The second annual HazelFest, a clean-and-sober music festival put on by the Hazelden Betty Ford Foundation, will take place this Saturday, August 2, from 11 a.m. to 8 p.m. The show is sponsored by Healthy States and the Current.
This year’s lineup features Davina and the Vagabonds, Communist Daughter, and Trapper Schoepp and the Shades, plus a reunion gig by Minnesota music legends the Jayhawks in the headlining slot. (Listen to David Campbell’s interview with the Jayhawks’ Gary Louris about this reunion and the band’s three recently reissued albums.)
The Hazelden Foundation provides treatment programs for recovery from addiction to drugs and alcohol. All of the artists performing at HazelFest have some connection to either Hazelden’s programs or to other avenues of addiction recovery, according to Nathan Wardwell, director of alumni relations for Hazelden and event planner for HazelFest.
Hazelden maintains confidentiality with its patients, though its alumni are free to disclose their participation in the foundation’s programs. Notably, blues guitar great Eric Clapton has spoken and written publicly about his stints at Hazelden, and his Crossroads guitar festival benefits his own Crossroads recovery center in Antigua. In the lead-up to this year’s HazelFest, Hazelden has produced video interviews with Davina Sowers, the Jayhawks’ Gary Louris, and Johnny and Molly Solomon of Communist Daughter discussing their experiences with addiction and recovery.
HazelFest serves a dual purpose for the foundation and those who benefit from its services: first, it provides those in recovery with a drug- and alcohol-free event that demonstrates what it’s like to have a good time without drugs or alcohol.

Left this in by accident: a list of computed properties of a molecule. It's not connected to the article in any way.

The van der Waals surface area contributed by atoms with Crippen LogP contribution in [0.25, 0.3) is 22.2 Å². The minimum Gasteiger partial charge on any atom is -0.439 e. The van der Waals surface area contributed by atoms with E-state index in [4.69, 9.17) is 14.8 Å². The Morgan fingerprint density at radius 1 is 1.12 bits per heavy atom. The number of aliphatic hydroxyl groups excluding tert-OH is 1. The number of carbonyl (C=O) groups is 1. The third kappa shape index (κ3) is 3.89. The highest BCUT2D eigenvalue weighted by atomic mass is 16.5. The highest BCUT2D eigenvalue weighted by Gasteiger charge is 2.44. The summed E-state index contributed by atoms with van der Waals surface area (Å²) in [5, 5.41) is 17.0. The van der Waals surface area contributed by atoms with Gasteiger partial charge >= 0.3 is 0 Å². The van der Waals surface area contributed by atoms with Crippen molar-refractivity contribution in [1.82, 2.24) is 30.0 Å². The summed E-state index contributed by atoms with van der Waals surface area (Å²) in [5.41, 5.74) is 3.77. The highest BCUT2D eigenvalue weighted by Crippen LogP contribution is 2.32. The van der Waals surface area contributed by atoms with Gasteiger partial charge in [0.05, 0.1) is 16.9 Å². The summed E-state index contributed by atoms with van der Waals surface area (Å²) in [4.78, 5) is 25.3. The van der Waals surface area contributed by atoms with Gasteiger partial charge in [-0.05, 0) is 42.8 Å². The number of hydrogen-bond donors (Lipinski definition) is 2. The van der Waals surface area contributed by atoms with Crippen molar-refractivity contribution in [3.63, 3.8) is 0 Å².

“It’s important for lots of people in recovery.” Wardwell said. “They get to see each other in ways they maybe haven’t seen each other.”
Secondly, HazelFest provides the public with an event that is safe, family-friendly, and educational regarding the true nature of substance abuse.
“It’s important to show that addiction doesn’t discriminate,” Wardwell said. The festival is meant to combat common perceptions of addicts or alcoholics as “people living under a bridge somewhere,” according to Wardwell. “Really, they’re your neighbor, they’re your doctor, they’re your lawyer.”
Wardwell explained that the festival has expanded for its second year, with more exhibitors, a broader range of speakers, and bigger acts. “The Jayhawks haven’t played Minnesota in a long time,” Wardwell said. “So we’re really excited about that.”
Non-musical features at the fest include recovery speakers, twelve step meetings, exhibitors of various recovery-oriented artworks and services, and food trucks.
Tickets to HazelFest are $20 in advance or $30 at the door (free for kids 12 and under). For more on HazelFest, listen to Nathan Wardwell’s interview with the Current’s Steve Seel: